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Ann Surg. 2005 Apr;241(4):666-70.

The severity of injury in children resulting from acts against civilian populations.

Author information

1
Schneider Children's Medical Center of Israel, Unit of Emergency Medicine, Kaplan 14, Petach Tikva, Israel 49202. lamir@clalit.org.il

Abstract

OBJECTIVE:

To characterize the injuries to children by acts against civilian populations (AACP).

SUMMARY BACKGROUND DATA:

Only 2 articles have focused on the spectrum and severity of injuries to children by AACP.

METHODS:

A retrospective case study of children 0 to 18 years old who were entered into the Israel National Trauma Registry as a result of AACP between September 29, 2000, and June 30, 2002.

RESULTS:

A total of 158 children were hospitalized for injuries caused by AACP, accounting for 1.4% of all hospitalized injured children but for 10.9% of all in-hospital deaths for trauma. Explosions injured 114 (72.2%); shootings, 34 (21.5%); and other mechanisms such as stoning or stabbing, 10 (6.3%). Older children were injured by explosions more frequently than younger children (86.1% of 15- to 18-year-olds, 73.7% of 10- to 14-year-olds, 63.2% of 0- to 9-year-olds, P = 0.02). A higher percentage of children injured by explosions rather than by shootings were severely or critically injured (33.9% versus 18.8%, P = 0.10). The most frequently injured body regions were extremities (62.8%), head/face (47.3%), chest and abdomen (37.2%), and brain (18.2%). More than 1 body region was injured in 63.0%. Children injured by explosions as compared with shootings had a lower incidence of abdominal trauma (14.9% versus 20.6%), a similar incidence of chest trauma (16.7% versus 14.7%), but a higher incidence of extremity trauma (65.8% versus 53.0%). There were 7 in-hospital deaths, 6 due to severe head injury and 1 due to severe abdominal trauma; 6 of the 7 deaths were caused by explosions, and all but 1 occurred in children 15 to 18 years old.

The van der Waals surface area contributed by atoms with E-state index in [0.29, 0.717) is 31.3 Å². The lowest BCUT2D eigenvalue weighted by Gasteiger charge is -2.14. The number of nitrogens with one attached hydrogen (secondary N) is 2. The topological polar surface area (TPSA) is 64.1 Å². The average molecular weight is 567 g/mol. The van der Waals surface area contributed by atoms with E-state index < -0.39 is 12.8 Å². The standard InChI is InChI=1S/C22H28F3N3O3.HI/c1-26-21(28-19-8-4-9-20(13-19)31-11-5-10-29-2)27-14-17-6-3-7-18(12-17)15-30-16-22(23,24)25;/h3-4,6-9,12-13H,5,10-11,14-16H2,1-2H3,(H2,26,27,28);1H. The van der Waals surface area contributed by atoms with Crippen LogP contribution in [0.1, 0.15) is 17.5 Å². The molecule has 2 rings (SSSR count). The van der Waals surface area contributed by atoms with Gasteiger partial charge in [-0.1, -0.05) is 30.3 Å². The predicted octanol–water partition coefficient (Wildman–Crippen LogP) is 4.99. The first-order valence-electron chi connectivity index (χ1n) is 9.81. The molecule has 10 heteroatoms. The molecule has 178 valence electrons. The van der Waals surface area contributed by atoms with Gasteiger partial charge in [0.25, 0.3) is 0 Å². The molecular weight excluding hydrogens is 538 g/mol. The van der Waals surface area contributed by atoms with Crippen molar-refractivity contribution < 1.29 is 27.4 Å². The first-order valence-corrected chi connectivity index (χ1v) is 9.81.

CONCLUSIONS:

AACP cause significant morbidity and mortality in children, especially adolescents. Injury severity is significantly higher among children who are injured by explosions rather than by shootings.

[Indexed for MEDLINE]
Free PMC Article

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